About the Book:
Twenty-year-old Abigail Turner has only known her mother, Claire—who died shortly after she was born—through letters, videos, postcards, and journals. Abby’s father, Josh, has raised his precious daughter himself, but his overprotectiveness has become stifling. Abby longs to forge out on her own and see the world after a childhood trapped indoors: she suffers from bronchopulmonary dysplasia, which means a case of the sniffles can rapidly escalate into life-threatening pneumonia.
But when Abby’s doctor declares her healthy—for now—her grandmother Millie whisks her away to Europe to visit the Christmas markets that her mother cherished and chronicled in her travel journals. Despite her father’s objections, Abby and Millie embark on a journey of discovery in which Abby will learn secrets that force her to reevaluate her image of her mother and come to a more mature understanding of a parent-child bond that transcends death.
New York Times and USA Today bestselling author Steena Holmes offers a tender and heartfelt exploration of parental love and a daughter’s longing for connection in the poignant next chapter following Saving Abby.
I can't imagine what it must be like to lose a spouse in the prime of life. I also can't image what it must be like to have a child who is sick "all the time" and whose health really is fragile. I also can't image what it must be like to be that child who hasn't been able to do anything because of poor health. That child is Abby.
She's been homeschooled to keep her away from the germ factories that regular schools are. She isn't allowed outside in the winter (and she lives in Canada where winter is a real season, not in south Louisiana where it is a periodic event). Blogging is her connection to the outside world.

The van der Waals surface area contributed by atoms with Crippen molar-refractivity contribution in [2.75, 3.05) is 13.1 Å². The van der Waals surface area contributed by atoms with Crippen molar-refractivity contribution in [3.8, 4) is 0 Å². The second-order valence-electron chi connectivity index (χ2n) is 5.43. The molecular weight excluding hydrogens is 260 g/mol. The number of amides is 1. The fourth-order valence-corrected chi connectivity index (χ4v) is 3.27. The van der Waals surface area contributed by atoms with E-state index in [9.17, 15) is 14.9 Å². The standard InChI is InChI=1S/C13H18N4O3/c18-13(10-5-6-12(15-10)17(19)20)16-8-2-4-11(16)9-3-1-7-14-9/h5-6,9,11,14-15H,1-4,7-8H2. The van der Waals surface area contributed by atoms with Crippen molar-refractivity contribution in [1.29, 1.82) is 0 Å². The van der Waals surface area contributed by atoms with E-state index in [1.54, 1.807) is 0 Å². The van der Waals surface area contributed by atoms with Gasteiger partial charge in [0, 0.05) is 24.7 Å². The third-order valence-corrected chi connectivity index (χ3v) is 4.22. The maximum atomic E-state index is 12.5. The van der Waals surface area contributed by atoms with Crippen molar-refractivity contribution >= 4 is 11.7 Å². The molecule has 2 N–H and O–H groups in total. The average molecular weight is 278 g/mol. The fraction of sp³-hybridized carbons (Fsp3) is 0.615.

In Abby's Journey Abby and her grandmother travel through the Christmas markets of Germany and Austria--markets Abby's deceased mother loved and during that trip Abby comes of age--no this isn't a book about sexual exploration but one of claiming adulthood, of making decisions about how to lead life and accepting the consequences. It is a book about accepting the humanity of your parents--and I don't mean teenaged eyerolls that express the obvious stupidity of the older generation--but rather the realization that your parents really were young once, that they've made mistakes and that they've even had sex. Since Abby knows her mother only through videos, letters, journals and the memories of others, secrets were easy to keep. In this journey, some are revealed.
I really enjoyed Abby's Journey, both the journey around Europe and the journey to adulthood and give this book an A.
I'd like to thank the publisher for providing a review copy via NetGalley. I was not obligated to write any review, much less a positive one.